Bernie Sanders now has hard numbers — in dollars and donors — to back up the idea that he can run a serious campaign for the Democratic presidential nomination in 2016.
The Vermont senator banked $15 million, a surprisingly robust fundraising haul, in the three months that ended June 30. It's one-third of the $45 million that Hillary Clinton hauled in for the second fundraising quarter of the year. But the number of donors — 250,000 — suggests Sanders will be able to go back to the well to keep his campaign running.
And that means Clinton won't be able to dispatch him anytime soon.
The numbers track with the strategy senior Sanders adviser Tad Devine outlined in a recent interview with Vox. The campaign hopes to end the year with 1 million contributors and do well enough in the Iowa caucuses and New Hampshire primaries to entice them into giving again and again, Devine said.
"I am more than aware that my opponents will be able to outspend us. But we are going to win this election," Sanders told a Madison, Wisc., crowd of 10,000 — the largest for any presidential candidate so far this cycle — Wednesday. "They may have the money but we have the people. And when the people stand together, we can win."
The contribution totals include money from folks who bought bumper-stickers, T-shirts and other campaign swag, according to a Sanders release e-mailed to reporters.
$15 million isn't bad, but it doesn't make him Jeb Bush or Hillary Clinton
The $15 million haul is even more impressive given that Sanders announced his campaign a third of the way through the quarter and held his official launch event in the last week of May. And yet it is still small enough that it would be foolhardy to compare his insurgent campaign to that of Barack Obama's in 2008. Obama was able to surpass Clinton's fundraising for the first time in the comparable second quarter of 2007.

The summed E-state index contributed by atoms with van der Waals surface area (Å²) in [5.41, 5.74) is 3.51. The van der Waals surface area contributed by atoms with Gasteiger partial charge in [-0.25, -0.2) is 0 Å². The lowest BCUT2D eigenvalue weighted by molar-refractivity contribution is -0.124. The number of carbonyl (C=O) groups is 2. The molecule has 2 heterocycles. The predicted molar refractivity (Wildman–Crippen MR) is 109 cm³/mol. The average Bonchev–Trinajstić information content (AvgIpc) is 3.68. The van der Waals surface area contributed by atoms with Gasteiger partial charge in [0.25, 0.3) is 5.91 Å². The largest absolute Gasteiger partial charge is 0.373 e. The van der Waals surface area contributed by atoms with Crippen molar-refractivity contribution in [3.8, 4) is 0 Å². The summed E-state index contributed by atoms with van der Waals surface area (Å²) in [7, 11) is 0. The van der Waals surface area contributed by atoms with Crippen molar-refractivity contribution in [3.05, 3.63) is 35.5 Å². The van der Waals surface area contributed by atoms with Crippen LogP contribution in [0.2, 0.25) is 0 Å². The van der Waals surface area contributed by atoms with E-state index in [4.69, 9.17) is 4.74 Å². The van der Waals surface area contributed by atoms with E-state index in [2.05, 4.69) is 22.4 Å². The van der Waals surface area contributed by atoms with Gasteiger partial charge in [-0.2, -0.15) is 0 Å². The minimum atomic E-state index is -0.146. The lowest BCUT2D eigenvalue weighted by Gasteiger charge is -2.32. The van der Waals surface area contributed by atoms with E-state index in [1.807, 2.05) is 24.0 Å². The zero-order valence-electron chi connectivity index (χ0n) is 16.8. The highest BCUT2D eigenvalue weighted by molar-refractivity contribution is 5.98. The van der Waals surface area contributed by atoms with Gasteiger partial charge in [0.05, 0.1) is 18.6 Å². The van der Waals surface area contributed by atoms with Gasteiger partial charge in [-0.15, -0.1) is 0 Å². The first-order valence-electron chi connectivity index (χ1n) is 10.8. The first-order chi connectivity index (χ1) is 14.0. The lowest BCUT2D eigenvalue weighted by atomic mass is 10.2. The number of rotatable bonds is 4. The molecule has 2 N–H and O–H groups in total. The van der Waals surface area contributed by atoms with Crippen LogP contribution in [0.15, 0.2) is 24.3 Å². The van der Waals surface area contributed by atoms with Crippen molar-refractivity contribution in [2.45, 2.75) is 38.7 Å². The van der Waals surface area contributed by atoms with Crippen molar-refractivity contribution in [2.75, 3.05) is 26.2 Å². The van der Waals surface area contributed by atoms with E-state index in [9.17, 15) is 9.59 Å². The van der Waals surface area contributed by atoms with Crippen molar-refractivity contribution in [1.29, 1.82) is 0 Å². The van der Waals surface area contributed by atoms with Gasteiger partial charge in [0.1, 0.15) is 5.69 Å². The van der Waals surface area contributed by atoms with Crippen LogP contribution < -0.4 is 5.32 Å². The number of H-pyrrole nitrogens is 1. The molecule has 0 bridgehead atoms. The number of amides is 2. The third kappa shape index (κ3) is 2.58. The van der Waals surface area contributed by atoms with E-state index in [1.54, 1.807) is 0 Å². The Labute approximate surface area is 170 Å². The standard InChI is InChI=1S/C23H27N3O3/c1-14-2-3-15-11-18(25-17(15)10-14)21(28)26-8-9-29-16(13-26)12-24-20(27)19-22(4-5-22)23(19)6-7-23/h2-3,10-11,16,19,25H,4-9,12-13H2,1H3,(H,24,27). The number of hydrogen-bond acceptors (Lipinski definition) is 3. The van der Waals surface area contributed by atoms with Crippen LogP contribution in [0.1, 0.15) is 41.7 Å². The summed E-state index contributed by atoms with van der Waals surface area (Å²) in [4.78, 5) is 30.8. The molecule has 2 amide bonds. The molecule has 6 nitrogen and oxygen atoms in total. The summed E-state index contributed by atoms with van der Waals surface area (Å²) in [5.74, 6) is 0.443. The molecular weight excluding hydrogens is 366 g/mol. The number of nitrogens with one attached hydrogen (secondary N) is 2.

Clinton advisers have said her goal is to raise $100 million by the end of the year, a bar that appears to be pretty easy for her to clear. Sanders has set a target of $40 million to $50 million, according to Devine, far short of what either Clinton or Obama raised in the first year of the 2008 campaign.
But Sanders' big fundraising quarter promises to outpace some of the Republican candidates, and it's more than the nearly $14 million John Edwards snagged in the final quarter of 2007 before he exited the 2008 campaign.
More important, it's a show of strength in numbers that dovetails well with Sanders' populist message and the surge he's getting from big crowds on the campaign trail. And it comes at a time when Sanders is gaining ground on Clinton in Iowa, the first caucus state, according to a Quinnipiac University poll released Thursday.
The bottom line: It's been a damn good week for Bernie Sanders, and he's stocking away enough cash to ensure that he can run a big-league campaign.